The Minorite Church, Maribor is a recently established performing arts venue that opened its doors in 2015. Set on the banks of the Drava River in Maribor, in the city’s medieval quarter called Lent, the former church was given a thorough renovation between the years 2013 and 2015. Since then it is used for a variety of cultural events, from classical music and contemporary choir concerts to puppet theatre plays, dance performances, lectures and various exhibitions.
The venue is managed by the Maribor Puppet Theatre, which is since 2010 located in the adjacent former Minorite Convent (also recently reconstructed). Allowing for an audience of approximately 300, the refurbishment of the church as well as the convent has been designed by ATELIERarhitekti.
During the reconstruction, the archaeologists discovered that the church was actually quite a bit older (ca. 300 hundred years) than previously presumed. It is now dated to be built sometime in the 12th century on the site that furthermore boasts a far longer history. Some of its Romanesque era foundations (from the time when it was the biggest church in the region) can still be seen, as can its later Gothic permutation that featured the oldest known Gothic portal in Slovenia.
Since then, the church has gone through a series of further changes and “baroquitizations” up until 1784, when it was – under the Josephine reforms – claimed by the army as its barracks and warehouse space. In the 20th century, the building got nationalised and used for storage until left unoccupied in 1990. It remained empty right until its remodelling into an art venue.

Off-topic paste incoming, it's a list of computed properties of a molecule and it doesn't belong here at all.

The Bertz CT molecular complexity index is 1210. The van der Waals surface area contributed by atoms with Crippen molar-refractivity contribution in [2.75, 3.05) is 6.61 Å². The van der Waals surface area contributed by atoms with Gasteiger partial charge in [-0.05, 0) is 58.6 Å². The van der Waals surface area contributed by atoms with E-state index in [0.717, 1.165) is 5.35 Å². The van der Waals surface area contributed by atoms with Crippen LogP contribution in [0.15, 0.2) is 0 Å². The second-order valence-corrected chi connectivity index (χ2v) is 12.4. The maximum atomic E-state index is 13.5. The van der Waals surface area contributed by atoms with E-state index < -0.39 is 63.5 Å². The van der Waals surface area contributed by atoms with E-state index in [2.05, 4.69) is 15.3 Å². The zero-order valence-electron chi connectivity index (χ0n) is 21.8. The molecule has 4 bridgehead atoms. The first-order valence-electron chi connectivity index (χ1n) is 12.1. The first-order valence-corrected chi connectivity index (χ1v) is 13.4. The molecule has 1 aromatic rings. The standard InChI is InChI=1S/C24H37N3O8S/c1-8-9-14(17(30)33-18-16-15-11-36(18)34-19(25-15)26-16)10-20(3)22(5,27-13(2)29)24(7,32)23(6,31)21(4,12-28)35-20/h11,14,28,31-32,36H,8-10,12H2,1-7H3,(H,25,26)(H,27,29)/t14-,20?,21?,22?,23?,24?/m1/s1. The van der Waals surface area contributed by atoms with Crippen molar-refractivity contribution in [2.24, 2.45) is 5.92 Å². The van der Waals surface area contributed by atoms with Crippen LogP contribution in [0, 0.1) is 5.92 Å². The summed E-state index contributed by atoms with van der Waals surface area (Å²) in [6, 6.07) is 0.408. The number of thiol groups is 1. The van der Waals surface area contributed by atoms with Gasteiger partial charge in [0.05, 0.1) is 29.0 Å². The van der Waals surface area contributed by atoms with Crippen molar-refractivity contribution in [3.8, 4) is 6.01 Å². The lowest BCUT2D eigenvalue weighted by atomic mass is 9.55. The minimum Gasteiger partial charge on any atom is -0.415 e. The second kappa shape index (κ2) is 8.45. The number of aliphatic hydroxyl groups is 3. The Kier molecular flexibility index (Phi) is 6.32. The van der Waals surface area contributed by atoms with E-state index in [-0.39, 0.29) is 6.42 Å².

The KleT exhibition grounds
As the renovation unearthed a number of artefacts and old tombs beneath the church grounds were discovered, an additional basement floor was added. One can enter it through the convent and there witness the three main layers of the church’s architectural history – its Romanesque, Gothic and Baroque features. The crypts and some other remains are also exhibited.
Performing arts venue
Even before 2015, the place served as an occasional venue for alternative scene stage performances during the period when the SNG Maribor was led by Tomaž Pandur, e.g., a vanguard interpretation of the Wedekind’s Lulu directed by Eduard Miler in 1990. Additionally, it was occasionally used for various other occasions such as the Lent Festival, which immediately started to use it again.
The grand opening of the Minorite Church was organised under the auspices of the Festival Maribor in September 2015, with the Egyptian oud virtuoso Joseph Tawadros giving the new venue’s baptismal performance. The festival is still running a part of its programme here, with the cellist Nicolas Altstaedt hosted in 2016. The church is also used by the contemporary choral music festival Janus Festival, the Contemporary dance Platform festival, the Maribor Music and Ballet Secondary Conservatory, the famed choir Carmina Slovenica and naturally also the Maribor Puppet Theatre. The latter, for example, utilised it for its site-specific puppet show Pirat in luna, a shadow puppet play by Tin Grabnar. Nevertheless, the core of events shall remain of a more musical nature.